Carmen Aguirre’s 2011 debut book, Something Fierce: Memoirs of a Revolutionary Daughter, won the most controversial and emotionally charged Canada Reads competition ever. In her follow-up, Mexican Hooker #1: And My Other Roles Since the Revolution, coming from Random House Canada in April, Aguirre divulges more details from her fascinating life and career as she struggles to become an actress, enters into a passionate relationship with an Argentinian basketball player, and confronts the man who raped her when she was only 13 years old.
Desperate for cash before finding success as a novelist, Craig Davidson (Rust and Bone, Cataract City) took a job working as a bus driver for special-needs kids. An expansion of the touching but humorous 2013 National Magazine Award–winning story of how the year-long experience changed Davidson’s life, Precious Cargo: My Year of Driving the Kids on School Bus 3077 rolls into town in May with Knopf Canada.
Minutes after the news broke about the death of Newfoundland’s beloved troubadour Ron Hynes, the power went out in St. John’s. Now Harvey Sawler hopes to shed a different kind of light on the singer-songwriter in One Man Grand Band: The Lyric Life of Ron Hynes, coming from Breakwater Books in March. • Author and passionate music lover Ray Robertson profiles musical artists in Lives of the Poets (With Guitars): Thirteen Outsiders Who Changed Rock & Roll (Biblioasis). • Journalist Phil Saunders and photographer Derek von Essen travel back to Toronto’s exploding mid-’80s music scene in No Flash, Please! (Anvil Press). • Here’s one for all the fashionable people: Josh O’Kane’s Nowhere with You: The East Coast Anthems of Joel Plaskett, The Emergency and Thrush Hermit comes out with ECW Press in April.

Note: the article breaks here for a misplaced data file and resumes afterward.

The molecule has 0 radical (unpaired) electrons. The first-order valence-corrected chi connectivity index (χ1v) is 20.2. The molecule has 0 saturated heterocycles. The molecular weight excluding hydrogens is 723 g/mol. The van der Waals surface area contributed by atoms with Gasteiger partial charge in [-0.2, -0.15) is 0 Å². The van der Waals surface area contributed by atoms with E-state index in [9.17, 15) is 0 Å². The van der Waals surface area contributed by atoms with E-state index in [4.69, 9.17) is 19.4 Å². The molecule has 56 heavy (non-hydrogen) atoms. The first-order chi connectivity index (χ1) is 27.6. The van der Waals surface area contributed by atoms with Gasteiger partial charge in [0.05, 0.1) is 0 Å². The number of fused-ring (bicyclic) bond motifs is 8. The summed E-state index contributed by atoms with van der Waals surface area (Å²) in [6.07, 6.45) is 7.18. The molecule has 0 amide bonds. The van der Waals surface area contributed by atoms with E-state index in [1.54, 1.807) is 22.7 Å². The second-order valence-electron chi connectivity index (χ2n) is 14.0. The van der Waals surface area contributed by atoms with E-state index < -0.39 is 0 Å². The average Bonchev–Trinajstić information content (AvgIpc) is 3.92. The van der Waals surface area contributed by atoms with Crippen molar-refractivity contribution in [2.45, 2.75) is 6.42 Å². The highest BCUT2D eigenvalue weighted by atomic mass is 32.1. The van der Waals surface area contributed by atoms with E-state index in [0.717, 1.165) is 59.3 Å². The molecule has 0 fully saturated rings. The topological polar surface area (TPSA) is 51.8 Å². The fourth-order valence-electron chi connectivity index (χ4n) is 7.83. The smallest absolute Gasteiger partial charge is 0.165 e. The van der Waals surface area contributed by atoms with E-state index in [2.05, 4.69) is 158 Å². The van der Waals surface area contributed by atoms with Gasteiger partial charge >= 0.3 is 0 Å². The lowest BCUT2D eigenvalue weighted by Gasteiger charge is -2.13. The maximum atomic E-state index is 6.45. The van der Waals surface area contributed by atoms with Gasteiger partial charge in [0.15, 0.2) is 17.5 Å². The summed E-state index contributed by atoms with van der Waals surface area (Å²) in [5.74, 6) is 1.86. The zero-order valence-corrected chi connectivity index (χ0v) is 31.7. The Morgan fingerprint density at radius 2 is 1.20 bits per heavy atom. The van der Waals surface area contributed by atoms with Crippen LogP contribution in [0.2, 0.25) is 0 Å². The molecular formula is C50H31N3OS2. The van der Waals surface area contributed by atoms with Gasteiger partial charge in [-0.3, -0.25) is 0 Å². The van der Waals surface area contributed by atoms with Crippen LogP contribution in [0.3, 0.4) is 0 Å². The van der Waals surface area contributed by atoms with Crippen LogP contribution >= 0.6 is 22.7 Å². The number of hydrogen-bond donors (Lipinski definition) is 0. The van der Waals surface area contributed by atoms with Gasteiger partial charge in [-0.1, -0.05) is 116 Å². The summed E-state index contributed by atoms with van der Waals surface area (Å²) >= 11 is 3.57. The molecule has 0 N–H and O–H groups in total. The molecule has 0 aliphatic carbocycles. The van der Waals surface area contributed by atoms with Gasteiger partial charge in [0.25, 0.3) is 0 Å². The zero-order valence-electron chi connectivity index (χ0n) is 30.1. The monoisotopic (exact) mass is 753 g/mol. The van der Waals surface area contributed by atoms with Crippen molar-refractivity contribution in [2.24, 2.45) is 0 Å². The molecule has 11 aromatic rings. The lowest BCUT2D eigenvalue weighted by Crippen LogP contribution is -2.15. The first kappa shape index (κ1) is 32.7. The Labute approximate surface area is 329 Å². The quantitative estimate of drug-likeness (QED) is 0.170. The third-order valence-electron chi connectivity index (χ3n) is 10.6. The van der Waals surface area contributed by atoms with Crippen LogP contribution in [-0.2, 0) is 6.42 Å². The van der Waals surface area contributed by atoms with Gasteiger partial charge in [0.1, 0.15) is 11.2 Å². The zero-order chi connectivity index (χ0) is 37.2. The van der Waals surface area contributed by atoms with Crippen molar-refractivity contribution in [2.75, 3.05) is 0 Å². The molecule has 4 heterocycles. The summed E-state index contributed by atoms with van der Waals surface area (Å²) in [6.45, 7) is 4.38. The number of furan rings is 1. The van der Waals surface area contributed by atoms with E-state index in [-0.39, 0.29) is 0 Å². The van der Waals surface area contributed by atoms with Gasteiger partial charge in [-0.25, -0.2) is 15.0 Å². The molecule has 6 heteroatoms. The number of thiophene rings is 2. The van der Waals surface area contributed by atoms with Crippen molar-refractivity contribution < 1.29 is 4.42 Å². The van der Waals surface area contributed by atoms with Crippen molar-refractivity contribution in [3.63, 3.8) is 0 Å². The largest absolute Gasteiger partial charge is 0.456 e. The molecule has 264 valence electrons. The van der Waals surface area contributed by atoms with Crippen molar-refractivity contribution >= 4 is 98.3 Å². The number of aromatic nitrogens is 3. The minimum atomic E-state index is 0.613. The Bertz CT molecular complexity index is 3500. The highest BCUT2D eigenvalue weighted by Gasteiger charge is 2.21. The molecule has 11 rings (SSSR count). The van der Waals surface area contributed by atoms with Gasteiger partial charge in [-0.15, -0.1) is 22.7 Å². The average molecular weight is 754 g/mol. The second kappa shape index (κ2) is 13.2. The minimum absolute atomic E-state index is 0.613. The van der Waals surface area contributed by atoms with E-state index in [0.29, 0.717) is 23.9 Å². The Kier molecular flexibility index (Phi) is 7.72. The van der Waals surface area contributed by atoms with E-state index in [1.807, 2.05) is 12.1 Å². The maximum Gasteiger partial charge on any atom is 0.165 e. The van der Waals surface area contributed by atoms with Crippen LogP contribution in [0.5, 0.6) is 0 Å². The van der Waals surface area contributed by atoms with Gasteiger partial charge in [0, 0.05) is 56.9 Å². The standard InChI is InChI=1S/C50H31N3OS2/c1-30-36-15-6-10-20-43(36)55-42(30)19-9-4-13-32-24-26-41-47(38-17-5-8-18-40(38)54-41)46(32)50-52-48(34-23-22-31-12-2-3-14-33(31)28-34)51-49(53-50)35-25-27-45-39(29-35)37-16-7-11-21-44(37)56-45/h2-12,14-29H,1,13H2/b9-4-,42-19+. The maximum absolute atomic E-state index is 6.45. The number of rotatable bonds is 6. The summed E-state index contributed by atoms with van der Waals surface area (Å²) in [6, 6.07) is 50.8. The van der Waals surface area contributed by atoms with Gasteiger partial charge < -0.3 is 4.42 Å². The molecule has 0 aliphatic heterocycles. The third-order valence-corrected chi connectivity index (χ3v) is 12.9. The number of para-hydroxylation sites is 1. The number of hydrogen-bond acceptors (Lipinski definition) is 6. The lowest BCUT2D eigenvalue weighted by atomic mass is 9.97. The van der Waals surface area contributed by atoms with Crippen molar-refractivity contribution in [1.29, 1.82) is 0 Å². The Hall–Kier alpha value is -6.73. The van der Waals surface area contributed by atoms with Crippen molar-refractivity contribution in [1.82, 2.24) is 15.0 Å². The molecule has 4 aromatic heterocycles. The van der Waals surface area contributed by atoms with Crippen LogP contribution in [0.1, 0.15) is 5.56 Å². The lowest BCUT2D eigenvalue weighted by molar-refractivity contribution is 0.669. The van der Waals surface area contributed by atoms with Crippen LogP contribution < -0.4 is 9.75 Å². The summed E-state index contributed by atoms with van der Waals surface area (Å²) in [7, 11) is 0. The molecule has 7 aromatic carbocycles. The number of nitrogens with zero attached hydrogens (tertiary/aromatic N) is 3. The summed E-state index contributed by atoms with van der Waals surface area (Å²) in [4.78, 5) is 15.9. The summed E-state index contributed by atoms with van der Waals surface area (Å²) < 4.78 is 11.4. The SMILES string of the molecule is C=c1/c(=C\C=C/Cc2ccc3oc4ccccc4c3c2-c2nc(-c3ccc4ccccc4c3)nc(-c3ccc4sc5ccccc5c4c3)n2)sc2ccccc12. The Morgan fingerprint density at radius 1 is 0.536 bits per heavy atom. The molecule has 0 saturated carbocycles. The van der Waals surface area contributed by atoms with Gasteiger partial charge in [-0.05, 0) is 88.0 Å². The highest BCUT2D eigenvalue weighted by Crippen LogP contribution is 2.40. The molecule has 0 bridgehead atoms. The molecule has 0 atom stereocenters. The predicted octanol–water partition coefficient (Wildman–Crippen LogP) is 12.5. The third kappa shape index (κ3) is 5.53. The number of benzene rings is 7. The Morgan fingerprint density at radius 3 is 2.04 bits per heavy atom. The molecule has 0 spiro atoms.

After Teva Harrison was diagnosed with metastatic breast cancer at age 37, she turned her experiences living with the disease into a beautifully honest illustrated series for The Walrus. The collected comics, In-Between Days: A Memoir About Living with Cancer, is being released with House of Anansi Press in April.
Beverly Little Thunder collaborated with Sharron Proulx-Turner on her oral memoir, One Bead at a Time (Inanna Publications). The book recalls how the Lakota elder founded the first Women’s Sundance after being forced to leave her spiritual community when she came out as a lesbian.
Margaret Christakos gets to the heart of middle age in her writings on genealogy, life changes, and sexuality. Paraphernalia: On Motherlines, Sex/Blood/Loss and Selfies (BookThug) doubles as a love song to Christakos’s mother and daughter.
Romantic relationships can be an emotional minefield at the best of times, but author Diane Schoemperlen’s memoir, This Is Not My Life: The Story of My Prison Years (HarperCollins), reveals the complexities of her unconventional affair with Shane, a former federal prison inmate.
Home and gardens
• West Coast artist, photographer, and stylist Heather Ross demonstrates how to forage outdoors and in vintage shops to create a unique personal style in The Natural Eclectic: A Design Aesthetic Inspired by Nature (Figure 1 Publishing).
• While it may seem like a hill of beans to some, the United Nations has declared 2016 the year of the pulses. Perfect timing to learn how to cook them properly. The Power of Pulses: Saving the World with Peas, Beans, Chickpeas, Favas and Lentils (Douglas & McIntyre) is by Dan Jason, Hilary Malone, and Alison Malone Eathorne.